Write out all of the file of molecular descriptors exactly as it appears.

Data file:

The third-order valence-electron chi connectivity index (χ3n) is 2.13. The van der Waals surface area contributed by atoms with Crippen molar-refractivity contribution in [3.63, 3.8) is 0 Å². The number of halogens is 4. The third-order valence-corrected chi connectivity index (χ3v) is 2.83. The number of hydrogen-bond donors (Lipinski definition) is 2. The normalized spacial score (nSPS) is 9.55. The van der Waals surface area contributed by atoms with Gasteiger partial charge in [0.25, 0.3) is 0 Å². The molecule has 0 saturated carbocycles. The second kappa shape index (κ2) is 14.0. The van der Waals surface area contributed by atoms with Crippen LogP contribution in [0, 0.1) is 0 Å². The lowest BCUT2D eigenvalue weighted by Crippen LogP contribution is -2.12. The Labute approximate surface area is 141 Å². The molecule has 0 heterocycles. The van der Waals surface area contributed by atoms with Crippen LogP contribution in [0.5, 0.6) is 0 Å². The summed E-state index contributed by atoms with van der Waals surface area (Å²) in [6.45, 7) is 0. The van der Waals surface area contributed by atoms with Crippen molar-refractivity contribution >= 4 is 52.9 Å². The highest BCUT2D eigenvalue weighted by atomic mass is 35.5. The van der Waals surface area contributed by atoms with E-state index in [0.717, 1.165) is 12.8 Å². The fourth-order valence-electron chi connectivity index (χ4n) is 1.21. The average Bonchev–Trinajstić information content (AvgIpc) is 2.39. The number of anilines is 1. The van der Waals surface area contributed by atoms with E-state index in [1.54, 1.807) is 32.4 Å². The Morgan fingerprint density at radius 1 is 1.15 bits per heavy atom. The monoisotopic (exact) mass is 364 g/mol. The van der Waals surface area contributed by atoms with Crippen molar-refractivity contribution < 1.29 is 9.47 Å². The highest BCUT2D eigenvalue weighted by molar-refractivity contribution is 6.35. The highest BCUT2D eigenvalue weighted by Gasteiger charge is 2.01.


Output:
The third-order valence-electron chi connectivity index (χ3n) is 2.13. The van der Waals surface area contributed by atoms with Crippen molar-refractivity contribution in [3.63, 3.8) is 0 Å². The number of halogens is 4. The third-order valence-corrected chi connectivity index (χ3v) is 2.83. The number of hydrogen-bond donors (Lipinski definition) is 2. The normalized spacial score (nSPS) is 9.55. The van der Waals surface area contributed by atoms with Gasteiger partial charge in [0.25, 0.3) is 0 Å². The molecule has 0 saturated carbocycles. The second kappa shape index (κ2) is 14.0. The van der Waals surface area contributed by atoms with Crippen LogP contribution in [0, 0.1) is 0 Å². The lowest BCUT2D eigenvalue weighted by Crippen LogP contribution is -2.12. The Labute approximate surface area is 141 Å². The molecule has 0 heterocycles. The van der Waals surface area contributed by atoms with Crippen LogP contribution in [0.5, 0.6) is 0 Å². The summed E-state index contributed by atoms with van der Waals surface area (Å²) in [6.45, 7) is 0. The van der Waals surface area contributed by atoms with Crippen molar-refractivity contribution >= 4 is 52.9 Å². The highest BCUT2D eigenvalue weighted by atomic mass is 35.5. The van der Waals surface area contributed by atoms with E-state index in [0.717, 1.165) is 12.8 Å². The fourth-order valence-electron chi connectivity index (χ4n) is 1.21. The average Bonchev–Trinajstić information content (AvgIpc) is 2.39. The number of anilines is 1. The van der Waals surface area contributed by atoms with E-state index in [1.54, 1.807) is 32.4 Å². The Morgan fingerprint density at radius 1 is 1.15 bits per heavy atom. The monoisotopic (exact) mass is 364 g/mol. The van der Waals surface area contributed by atoms with Crippen molar-refractivity contribution < 1.29 is 9.47 Å². The highest BCUT2D eigenvalue weighted by molar-refractivity contribution is 6.35. The highest BCUT2D eigenvalue weighted by Gasteiger charge is 2.01.